Utah Senator Orrin Hatch recently wrote about the “Cap and Trade” bill narrowly passed by the House of Representatives. Also known as the Waxman-Markey bill, the cap and trade bill is an emissions trading bill designed to control pollution by providing economic restrictions to the emissions of pollutants. Under the bill, the government will issue emission permits to companies which will be required to hold an equivalent number of credits which represent the right to emit a specific amount of pollutants. The total amount of allowances and credits cannot exceed the cap, limiting total emissions to that level.
Companies that need to increase their emission allowance must buy credits from those who pollute less. The transfer of allowances is referred to as a trade. In effect, the buyer is paying a charge for polluting, while the seller is being rewarded for having reduced emissions by more than was needed. Thus, in theory, those who can easily reduce emissions most cheaply will do so, achieving the pollution reduction at the lowest possible cost to society.1
In a personal letter to a constituent, Orrin Hatch wrote about the negative affects of this legislation and why he will not support it:
- Such proposals are not the most effective approach to reducing carbon emissions (CO2).
- There is considerable debate within the scientific community regarding the theory of anthropogenic global warming (AGW). This theory is based on questionable assumptions.
- If all provisions of the cap and trade program were implemented global temperatures would only decrease by nine-hundredths of a degree Fahrenheit.
- A carbon cap-and-trade program could result in a 70 percent increase in the average Utah family’s electric bill, making it the highest increase in the nation.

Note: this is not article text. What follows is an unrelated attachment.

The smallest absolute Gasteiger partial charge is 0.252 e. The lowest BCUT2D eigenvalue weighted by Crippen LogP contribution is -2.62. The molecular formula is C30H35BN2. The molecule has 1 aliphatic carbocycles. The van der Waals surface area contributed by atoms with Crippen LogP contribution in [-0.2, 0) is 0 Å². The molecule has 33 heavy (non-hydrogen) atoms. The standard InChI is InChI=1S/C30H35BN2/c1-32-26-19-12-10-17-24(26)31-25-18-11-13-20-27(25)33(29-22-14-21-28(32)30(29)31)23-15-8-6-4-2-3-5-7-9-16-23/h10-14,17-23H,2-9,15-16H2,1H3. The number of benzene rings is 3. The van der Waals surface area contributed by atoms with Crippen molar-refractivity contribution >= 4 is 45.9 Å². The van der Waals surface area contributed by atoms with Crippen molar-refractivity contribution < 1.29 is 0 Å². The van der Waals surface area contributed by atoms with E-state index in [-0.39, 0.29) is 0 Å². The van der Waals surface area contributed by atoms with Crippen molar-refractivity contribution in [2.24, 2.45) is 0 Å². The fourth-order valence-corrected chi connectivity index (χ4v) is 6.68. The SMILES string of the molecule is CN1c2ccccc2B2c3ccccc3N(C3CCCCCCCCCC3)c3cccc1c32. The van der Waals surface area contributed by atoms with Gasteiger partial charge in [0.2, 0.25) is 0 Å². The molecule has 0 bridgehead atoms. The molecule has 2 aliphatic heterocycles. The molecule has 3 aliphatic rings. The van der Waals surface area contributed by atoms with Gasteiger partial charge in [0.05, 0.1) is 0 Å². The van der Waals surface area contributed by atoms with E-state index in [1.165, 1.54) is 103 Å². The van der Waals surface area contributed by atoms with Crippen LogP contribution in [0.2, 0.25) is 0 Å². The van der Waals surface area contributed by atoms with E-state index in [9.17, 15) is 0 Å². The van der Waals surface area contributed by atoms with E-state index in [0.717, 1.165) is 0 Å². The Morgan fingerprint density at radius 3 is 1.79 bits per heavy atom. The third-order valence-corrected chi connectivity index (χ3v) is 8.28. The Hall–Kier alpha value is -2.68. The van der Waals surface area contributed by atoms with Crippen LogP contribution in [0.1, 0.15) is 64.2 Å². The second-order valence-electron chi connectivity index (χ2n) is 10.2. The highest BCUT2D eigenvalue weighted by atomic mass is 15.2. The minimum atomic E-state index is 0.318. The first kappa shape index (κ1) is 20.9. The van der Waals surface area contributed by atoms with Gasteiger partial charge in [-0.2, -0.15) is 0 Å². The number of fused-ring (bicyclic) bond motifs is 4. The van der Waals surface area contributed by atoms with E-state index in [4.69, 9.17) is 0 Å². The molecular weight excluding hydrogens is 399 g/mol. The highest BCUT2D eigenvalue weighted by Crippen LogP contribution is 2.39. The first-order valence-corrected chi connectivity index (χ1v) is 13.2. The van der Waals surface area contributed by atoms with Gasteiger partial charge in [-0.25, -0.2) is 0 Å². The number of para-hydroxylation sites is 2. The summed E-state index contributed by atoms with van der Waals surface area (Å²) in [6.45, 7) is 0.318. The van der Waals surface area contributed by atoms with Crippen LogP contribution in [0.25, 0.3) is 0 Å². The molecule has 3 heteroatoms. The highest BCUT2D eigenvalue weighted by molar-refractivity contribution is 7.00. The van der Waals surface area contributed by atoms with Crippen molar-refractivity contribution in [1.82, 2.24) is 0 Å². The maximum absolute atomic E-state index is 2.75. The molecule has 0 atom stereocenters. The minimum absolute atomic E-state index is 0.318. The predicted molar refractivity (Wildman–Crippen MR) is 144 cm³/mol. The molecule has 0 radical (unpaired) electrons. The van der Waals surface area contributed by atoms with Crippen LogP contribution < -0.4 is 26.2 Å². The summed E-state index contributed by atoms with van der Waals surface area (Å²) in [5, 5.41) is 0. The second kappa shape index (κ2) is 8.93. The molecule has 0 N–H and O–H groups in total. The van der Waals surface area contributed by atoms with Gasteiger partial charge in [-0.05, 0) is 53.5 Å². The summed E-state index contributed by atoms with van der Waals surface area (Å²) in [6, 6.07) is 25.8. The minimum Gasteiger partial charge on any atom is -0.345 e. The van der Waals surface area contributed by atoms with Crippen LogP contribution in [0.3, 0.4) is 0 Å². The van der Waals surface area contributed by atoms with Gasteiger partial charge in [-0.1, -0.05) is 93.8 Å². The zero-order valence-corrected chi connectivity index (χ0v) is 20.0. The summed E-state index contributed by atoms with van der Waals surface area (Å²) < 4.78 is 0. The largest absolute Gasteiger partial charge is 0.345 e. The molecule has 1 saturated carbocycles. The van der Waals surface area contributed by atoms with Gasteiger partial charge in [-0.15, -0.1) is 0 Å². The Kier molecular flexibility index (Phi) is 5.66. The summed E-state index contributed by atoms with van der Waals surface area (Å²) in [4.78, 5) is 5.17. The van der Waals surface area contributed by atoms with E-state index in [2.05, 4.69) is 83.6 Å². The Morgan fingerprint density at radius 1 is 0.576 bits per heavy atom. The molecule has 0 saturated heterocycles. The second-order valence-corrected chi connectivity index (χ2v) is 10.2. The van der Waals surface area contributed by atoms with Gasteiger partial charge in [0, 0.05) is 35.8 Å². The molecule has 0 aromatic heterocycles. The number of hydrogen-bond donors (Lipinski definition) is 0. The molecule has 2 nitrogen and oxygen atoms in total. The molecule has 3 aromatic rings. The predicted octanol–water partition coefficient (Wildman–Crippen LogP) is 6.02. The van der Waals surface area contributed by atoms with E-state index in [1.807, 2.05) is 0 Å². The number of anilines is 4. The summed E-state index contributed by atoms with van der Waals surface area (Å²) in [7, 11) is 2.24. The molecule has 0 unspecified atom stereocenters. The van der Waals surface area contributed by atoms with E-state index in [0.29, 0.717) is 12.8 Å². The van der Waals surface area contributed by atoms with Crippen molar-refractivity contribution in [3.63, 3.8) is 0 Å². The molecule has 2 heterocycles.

- As we seek to become more energy independent, this legislation will in fact result in an annual $120 billion reduction in our economy, while ensuring our competitors such as China, gain a distinct advantage over us in the worldwide marketplace. It will send more than a million of our manufacturing jobs to countries with less-stringent environmental standards resulting in a net increase of global CO2 emissions.
- False markets simply redistribute wealth to preselected winners and losers, the winners here would be the select few who control carbon credits and the rest of us would be the losers.2
According to The Heritage Foundation:
Should [the cap and trade bill] become law, Waxman-Markey will reverberate throughout the economy, costing the nation an average of $393 billion annually and over a million jobs from 2012 to 2035.3
Besides the social-reengineering impact of the bill on the U.S. economy, the cap and trade bill’s intended benefits seem to flow to the United States’ trading partners who do not have to operate under the same limitations.
- “Emissions Trading”. Wikipedia. 21 July 2009.↩
- Richman, Larry. “Cap & Trade Scam”. 18 July 2009. Richman Ramblings. 21 July 2009.↩
- Lieberman, Ben. “Waxman-Markey: Homeowners, Small Businesses, and Farmers Hit the Hardest“. 21 July 2009. The Heritage Foundation. 21 July 2009.↩